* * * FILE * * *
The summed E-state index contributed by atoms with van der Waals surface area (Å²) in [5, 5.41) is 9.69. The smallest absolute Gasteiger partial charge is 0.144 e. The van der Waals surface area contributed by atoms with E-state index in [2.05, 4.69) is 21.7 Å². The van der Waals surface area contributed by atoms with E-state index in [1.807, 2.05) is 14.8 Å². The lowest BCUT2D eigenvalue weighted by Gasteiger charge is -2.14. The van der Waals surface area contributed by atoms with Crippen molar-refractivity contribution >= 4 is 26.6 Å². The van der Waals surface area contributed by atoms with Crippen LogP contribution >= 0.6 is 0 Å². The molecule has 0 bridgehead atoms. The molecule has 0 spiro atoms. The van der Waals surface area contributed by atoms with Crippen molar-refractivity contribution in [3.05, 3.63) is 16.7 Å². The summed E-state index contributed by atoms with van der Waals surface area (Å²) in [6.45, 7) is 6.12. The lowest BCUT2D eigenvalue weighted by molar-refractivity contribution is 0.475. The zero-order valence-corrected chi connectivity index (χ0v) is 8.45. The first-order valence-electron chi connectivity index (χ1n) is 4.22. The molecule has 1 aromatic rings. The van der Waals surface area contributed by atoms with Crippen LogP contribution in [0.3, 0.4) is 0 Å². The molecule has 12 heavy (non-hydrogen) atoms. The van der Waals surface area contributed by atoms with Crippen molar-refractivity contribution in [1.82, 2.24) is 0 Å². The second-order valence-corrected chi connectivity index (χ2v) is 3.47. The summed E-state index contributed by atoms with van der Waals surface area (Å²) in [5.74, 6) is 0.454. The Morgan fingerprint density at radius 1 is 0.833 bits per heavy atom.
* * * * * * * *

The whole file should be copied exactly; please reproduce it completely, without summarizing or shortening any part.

The summed E-state index contributed by atoms with van der Waals surface area (Å²) in [5, 5.41) is 9.69. The smallest absolute Gasteiger partial charge is 0.144 e. The van der Waals surface area contributed by atoms with E-state index in [2.05, 4.69) is 21.7 Å². The van der Waals surface area contributed by atoms with E-state index in [1.807, 2.05) is 14.8 Å². The lowest BCUT2D eigenvalue weighted by Gasteiger charge is -2.14. The van der Waals surface area contributed by atoms with Crippen molar-refractivity contribution >= 4 is 26.6 Å². The van der Waals surface area contributed by atoms with Crippen LogP contribution >= 0.6 is 0 Å². The molecule has 0 bridgehead atoms. The molecule has 0 spiro atoms. The van der Waals surface area contributed by atoms with Crippen molar-refractivity contribution in [3.05, 3.63) is 16.7 Å². The summed E-state index contributed by atoms with van der Waals surface area (Å²) in [6.45, 7) is 6.12. The lowest BCUT2D eigenvalue weighted by molar-refractivity contribution is 0.475. The zero-order valence-corrected chi connectivity index (χ0v) is 8.45. The first-order valence-electron chi connectivity index (χ1n) is 4.22. The molecule has 1 aromatic rings. The van der Waals surface area contributed by atoms with Crippen LogP contribution in [0.3, 0.4) is 0 Å². The molecule has 12 heavy (non-hydrogen) atoms. The van der Waals surface area contributed by atoms with Crippen molar-refractivity contribution in [1.82, 2.24) is 0 Å². The second-order valence-corrected chi connectivity index (χ2v) is 3.47. The summed E-state index contributed by atoms with van der Waals surface area (Å²) in [5.74, 6) is 0.454. The Morgan fingerprint density at radius 1 is 0.833 bits per heavy atom.